If you’re treating P. falciparum malaria in someone coming from an area where both P. falciparum and P. vivax are present, maybe go ahead and give some primaquine. Remember that both P. vivax and P. ovale have a hypnozoite phase (i.e. the parasites go have a quiet little party in the liver and can hang out there for months to years without producing symptoms), which is why malaria due to these organisms can result in relapsed infection far after treatment of the initial disease, and is why we treat these infections with a 14-day course of primaquine to prevent relapse. OK, but what if your patient is coming from somewhere that has both falciparum and vivax malaria, but you only detect P. falciparum? We know that co-infections can occur – so should you give primaquine empirically?
The authors performed a meta-analysis of studies published between 1960 and 2018 examining the efficacy of various drug regimens for uncomplicated P. falciparum malaria. Specifically, they looked at only the studies that commented on the presence or absence of P. vivax parasitemia after treatment. The researcher’s primary outcome of interest was the risk of post-treatment P. vivax parasitemia based on the antimalarial treatment used.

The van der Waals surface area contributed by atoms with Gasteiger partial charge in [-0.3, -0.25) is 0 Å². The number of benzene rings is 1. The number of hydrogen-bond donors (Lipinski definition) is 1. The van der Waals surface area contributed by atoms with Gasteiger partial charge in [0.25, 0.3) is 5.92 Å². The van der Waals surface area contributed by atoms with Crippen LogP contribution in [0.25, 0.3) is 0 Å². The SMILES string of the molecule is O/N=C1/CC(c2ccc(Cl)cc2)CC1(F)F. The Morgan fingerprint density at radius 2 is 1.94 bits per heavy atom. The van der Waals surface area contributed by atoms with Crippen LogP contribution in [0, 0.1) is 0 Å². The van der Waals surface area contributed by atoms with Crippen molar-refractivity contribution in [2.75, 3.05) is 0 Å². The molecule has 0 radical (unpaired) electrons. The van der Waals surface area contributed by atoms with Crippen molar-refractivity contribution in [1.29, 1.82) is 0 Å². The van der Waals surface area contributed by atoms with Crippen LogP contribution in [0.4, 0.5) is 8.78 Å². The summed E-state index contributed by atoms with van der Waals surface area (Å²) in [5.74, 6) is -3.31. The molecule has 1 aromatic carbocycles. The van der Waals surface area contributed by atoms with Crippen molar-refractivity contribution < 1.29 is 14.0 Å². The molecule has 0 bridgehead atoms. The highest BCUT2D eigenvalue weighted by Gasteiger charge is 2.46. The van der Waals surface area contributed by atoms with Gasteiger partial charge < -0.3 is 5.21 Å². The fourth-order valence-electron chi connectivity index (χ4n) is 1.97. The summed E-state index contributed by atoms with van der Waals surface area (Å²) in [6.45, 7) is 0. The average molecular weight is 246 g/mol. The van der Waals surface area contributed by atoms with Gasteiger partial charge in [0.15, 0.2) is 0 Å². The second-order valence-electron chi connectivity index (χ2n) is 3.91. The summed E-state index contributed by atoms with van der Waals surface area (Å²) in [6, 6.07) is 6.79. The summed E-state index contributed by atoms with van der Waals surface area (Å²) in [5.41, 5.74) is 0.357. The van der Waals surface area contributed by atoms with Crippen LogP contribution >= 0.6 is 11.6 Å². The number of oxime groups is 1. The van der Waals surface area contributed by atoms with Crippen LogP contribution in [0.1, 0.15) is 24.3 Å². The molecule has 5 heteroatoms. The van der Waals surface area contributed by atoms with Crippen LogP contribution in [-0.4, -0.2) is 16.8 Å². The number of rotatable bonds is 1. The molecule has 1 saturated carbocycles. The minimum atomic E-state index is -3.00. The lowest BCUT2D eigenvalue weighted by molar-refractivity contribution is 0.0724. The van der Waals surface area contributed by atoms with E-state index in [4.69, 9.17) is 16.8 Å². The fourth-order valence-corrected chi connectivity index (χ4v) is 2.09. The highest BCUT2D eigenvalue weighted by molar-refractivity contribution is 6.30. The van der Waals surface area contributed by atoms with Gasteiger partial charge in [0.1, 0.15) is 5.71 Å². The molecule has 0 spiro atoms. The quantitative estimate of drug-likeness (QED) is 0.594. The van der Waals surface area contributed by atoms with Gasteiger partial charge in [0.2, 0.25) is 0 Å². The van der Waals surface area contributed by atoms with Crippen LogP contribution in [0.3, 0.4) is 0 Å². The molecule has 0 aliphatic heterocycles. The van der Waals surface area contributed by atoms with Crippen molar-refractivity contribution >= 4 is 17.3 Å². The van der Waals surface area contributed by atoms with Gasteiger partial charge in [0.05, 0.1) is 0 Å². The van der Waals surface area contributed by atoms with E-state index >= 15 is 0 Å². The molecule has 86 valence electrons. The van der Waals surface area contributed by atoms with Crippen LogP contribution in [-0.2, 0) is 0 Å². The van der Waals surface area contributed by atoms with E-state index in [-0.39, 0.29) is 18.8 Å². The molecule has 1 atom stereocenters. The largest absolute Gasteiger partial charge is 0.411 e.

One hundred and fifty-three studies were included (total n=31,262); 85% were done in the Asia and the Pacific, 10% in the Americas, and 5% in Africa. The risk of P. vivax parasitemia 6 weeks after treatment was higher with regimens using agents more rapidly eliminated from the body (15% for artemether-lumefantrine versus 5% each for dihydroartemisinin-piperaquine and artesunate-mefloquine). However, while recurrent parasitemia was delayed in onset in the patients given piperaquine and mefloquine, by week 9 after treatment the rate of P. vivax parasitemia had reached 15% in all groups. Hence, routine use of primaquine in areas where P. vivax is endemic has the potential to substantially reduce recurrent parasitemia even when P. vivax is not specifically identified. 30587297